I didn't! I use Delphi (99%), but I like to try to follow what's going on in
the BCB camp because many of team members use BCB, and I'm sort of
responsible for software development tooling issues in general. We've been
having lots of fun integrating Delphi and BCB code and binaries. For
example, lots of our generic Delphi library code and forms go directly into
BCB projects as needed, and BCB code is fed back into Delphi through DLL's
etc.
Kristofer
 

Re:Re: Open Letter to the Borland C++ Developer Community

Quote
Forgive me for asking, as I come from the Delphi camp
where the "standard" language is completely irrelevant -
(Delphi *is* the standard).
If I may ask, and this is "OT", why did you moved from Delphi to BCB?
Regards,
Rodrigo Gómez
 

Re:Re: Open Letter to the Borland C++ Developer Community

"Saulo I. Regis" < XXXX@XXXXX.COM >wrote in message
Quote

"Chris Uzdavinis (TeamB)" < XXXX@XXXXX.COM >escreveu na mensagem
news: XXXX@XXXXX.COM ...
>
>Blame the lawyers. :)
>
>--
>Chris(TeamB);

LAWYERS... Let people do their work!!!
That's what you would think. But unfortunately there are always some people who
take advantage of such releases if those disclaimers aren't in there. Imagine
the clause that they could decide not to release an announced product wasn't
there. Theoretically, it is possible that a business decided (in a not so bright
moment) to adopt C++ as their language expecting this Borland product--maybe
because they've seen other Borland products perform well before or maybe because
there was something different in their coffee. Anyway, now they spend money on
the machines and hiring developers and all that. Then, Borland changes
plans--for whatever reason--and the company just lost a bunch of money. You can
bet your grandma that that's a lawsuit waiting to happen. So they just add as
many disclaimers as possible to avoid any such litigation. It's sad but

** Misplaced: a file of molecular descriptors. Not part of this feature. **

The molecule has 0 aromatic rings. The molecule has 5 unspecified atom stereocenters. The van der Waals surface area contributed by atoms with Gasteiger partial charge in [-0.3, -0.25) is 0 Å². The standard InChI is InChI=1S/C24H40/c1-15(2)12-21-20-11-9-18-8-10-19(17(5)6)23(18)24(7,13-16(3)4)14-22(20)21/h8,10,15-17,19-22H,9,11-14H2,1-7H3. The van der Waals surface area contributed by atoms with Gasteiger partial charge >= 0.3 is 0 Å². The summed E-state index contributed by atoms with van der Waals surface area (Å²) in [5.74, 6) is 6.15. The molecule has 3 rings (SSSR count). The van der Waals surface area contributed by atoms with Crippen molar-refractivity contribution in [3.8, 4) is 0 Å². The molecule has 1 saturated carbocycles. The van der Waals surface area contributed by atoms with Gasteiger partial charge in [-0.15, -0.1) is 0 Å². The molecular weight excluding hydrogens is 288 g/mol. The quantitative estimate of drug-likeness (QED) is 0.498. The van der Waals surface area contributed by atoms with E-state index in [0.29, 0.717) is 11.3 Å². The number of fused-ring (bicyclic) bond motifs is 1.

necessary.
sm
 

Re:Re: Open Letter to the Borland C++ Developer Community

"liz" wrote
Quote

It was never fully compliant.
Some standard constructs it couldn't handle?
Kristofer
 

Re:Re: Open Letter to the Borland C++ Developer Community

"Sebastian Moleski" < XXXX@XXXXX.COM >writes:
Quote
>>This is great news. I hope...
>>"Build a development tool for the entire C++ market."
>>
>>includes .Net developers and at least legacy support for VCL.
>
>C++ does not run on .Net. Managed C++ is not C++.
>
>VCL is not C++ either.

Based on what do you make the assertion that it is not C++. I don't
see any standard violations.
Both the VCL and Managed C++ adds features incompatible with C++. For
instance: you can't use multiple inheritance with VCL classes, nor you
can't create a VCL object on the stack, so a VCL class is not a C++
class.
--
Oscar
 

Re:Re: Open Letter to the Borland C++ Developer Community

"Remy Lebeau (TeamB)" < XXXX@XXXXX.COM >escreveu na mensagem
Quote
>Will there be .NET compatability?

Why should there be? Borland already has two existing .NET solutions -
C#Builder and Delphi for .NET. Introducing a third full-blown solution
for
C++ would be overkill, and would take focus away from pure C++ as well, I
would think.